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Tumors of the Hand and Wrist

ganglion of the tendon sheath

Chondrosarcoma  
Enchondroma Glomus Tumor
Epidermal Inclusion Cyst Osteosarcoma
Ganglion Sarcoma
Giant Cell Tumor of Bone Synovial cell sarcoma
Giant Cell Tumor of the Tendon Shealth  

Giant Cell Tumor of the Tendon Shealth

  • Generally 3-5 decades
  • DIP joint most common
  • Firm, tender nodule
  • Treatment: marginal surgical excision. High recurrence rate.

Giant Cell Tumor of Bone

  • Affects epiphysis: distal radius, metacarpal head.
  • Rare instances of metastases.
  • High recurrence rate
  • Xray: expansile, lytic lesion with indistinct borders.
  • Treatment: curretage with bone grafting. Consider polymethacrylate cementation, cryosurgery, cauterization. May require en bloc resection +/- allograft reconstruction / wrist fusion.

Glomus Tumor

  • Generally occurs in subungal location.
  • Generally c/o hypersensitivity of temperature and exquisite pinpoint tenderness with pain that radiates proximally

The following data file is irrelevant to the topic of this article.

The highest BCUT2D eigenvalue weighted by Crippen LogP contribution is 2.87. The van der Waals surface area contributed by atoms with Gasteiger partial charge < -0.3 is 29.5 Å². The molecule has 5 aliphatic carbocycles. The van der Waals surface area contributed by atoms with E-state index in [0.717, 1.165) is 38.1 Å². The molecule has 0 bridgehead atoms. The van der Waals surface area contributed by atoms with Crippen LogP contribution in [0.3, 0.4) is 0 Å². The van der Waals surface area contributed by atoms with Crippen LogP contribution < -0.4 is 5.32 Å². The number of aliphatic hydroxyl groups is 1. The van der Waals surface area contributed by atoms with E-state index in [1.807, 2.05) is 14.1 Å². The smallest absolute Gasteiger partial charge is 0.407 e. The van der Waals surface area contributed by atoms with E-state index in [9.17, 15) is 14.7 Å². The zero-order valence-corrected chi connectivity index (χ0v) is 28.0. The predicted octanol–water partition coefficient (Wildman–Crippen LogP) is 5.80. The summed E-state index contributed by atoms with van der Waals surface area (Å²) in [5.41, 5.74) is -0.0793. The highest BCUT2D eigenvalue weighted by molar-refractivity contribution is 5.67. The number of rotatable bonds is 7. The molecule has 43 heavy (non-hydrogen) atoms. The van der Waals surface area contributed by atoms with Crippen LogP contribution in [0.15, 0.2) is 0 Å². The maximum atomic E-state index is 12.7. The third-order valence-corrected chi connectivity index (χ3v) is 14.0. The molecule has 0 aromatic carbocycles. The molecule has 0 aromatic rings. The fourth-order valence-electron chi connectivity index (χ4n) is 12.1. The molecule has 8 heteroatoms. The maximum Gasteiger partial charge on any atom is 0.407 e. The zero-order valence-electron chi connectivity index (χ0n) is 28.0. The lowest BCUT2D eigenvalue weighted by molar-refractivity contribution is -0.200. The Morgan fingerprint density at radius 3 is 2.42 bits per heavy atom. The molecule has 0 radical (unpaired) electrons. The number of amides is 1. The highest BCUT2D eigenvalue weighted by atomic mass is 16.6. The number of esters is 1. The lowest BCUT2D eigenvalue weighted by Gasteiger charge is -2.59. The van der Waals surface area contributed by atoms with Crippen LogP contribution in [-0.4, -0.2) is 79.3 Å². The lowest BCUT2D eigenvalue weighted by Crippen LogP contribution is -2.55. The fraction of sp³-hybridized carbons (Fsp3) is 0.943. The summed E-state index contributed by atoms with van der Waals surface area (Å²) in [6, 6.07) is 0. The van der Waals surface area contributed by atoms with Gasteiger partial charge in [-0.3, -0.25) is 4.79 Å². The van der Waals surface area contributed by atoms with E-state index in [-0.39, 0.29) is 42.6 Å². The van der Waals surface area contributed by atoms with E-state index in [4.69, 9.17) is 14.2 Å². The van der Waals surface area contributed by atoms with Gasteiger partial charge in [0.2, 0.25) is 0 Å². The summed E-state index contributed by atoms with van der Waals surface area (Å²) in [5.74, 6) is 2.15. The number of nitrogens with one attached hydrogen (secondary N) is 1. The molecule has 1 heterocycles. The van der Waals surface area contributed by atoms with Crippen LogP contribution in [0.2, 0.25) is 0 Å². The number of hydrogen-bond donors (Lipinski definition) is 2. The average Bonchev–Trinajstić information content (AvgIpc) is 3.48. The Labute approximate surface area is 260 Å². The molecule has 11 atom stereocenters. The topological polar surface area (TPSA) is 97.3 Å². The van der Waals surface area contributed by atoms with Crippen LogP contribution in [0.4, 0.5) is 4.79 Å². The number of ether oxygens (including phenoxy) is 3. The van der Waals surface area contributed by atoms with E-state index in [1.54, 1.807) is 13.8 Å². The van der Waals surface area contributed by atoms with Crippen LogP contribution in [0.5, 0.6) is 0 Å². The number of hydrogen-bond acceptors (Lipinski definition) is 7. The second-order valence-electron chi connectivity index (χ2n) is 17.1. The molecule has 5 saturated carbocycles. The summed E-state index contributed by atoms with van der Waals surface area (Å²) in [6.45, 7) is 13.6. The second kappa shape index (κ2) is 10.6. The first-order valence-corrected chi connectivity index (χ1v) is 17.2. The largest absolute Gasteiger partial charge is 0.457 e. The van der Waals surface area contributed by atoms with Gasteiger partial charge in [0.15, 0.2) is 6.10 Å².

• Treatment: Excision. High recurrence rate.

Epidermal Inclusion Cyst

  • Generally result from penetrating trauma, trapping epithelial cells in the subcutaneous tissues.
  • Firm, mobile, painless.
  • Treatment: margninal excision.

Enchondroma of the Hand  
  • Most common benign bone tumor affecting the hand.
  • May have thinned cortices which fracture with minor trauma.
  • Pathologic fracture of enchondroma of the hand generally treated with immobilization to allow the fracture to heal followed by curettage with bone.  
References
  • Jacobson ME, Ruff ME. Solitary enchondroma of the phalanx. J Hand Surg Am. 2011 Nov;36(11):1845-7.  
  • Sassoon AA, Fitz-Gibbon PD, Harmsen WS, Moran SL. Enchondromas of the hand: factors affecting recurrence, healing, motion, and malignant transformation. J Hand Surg Am. 2012 Jun;37(6):1229-34. 

 

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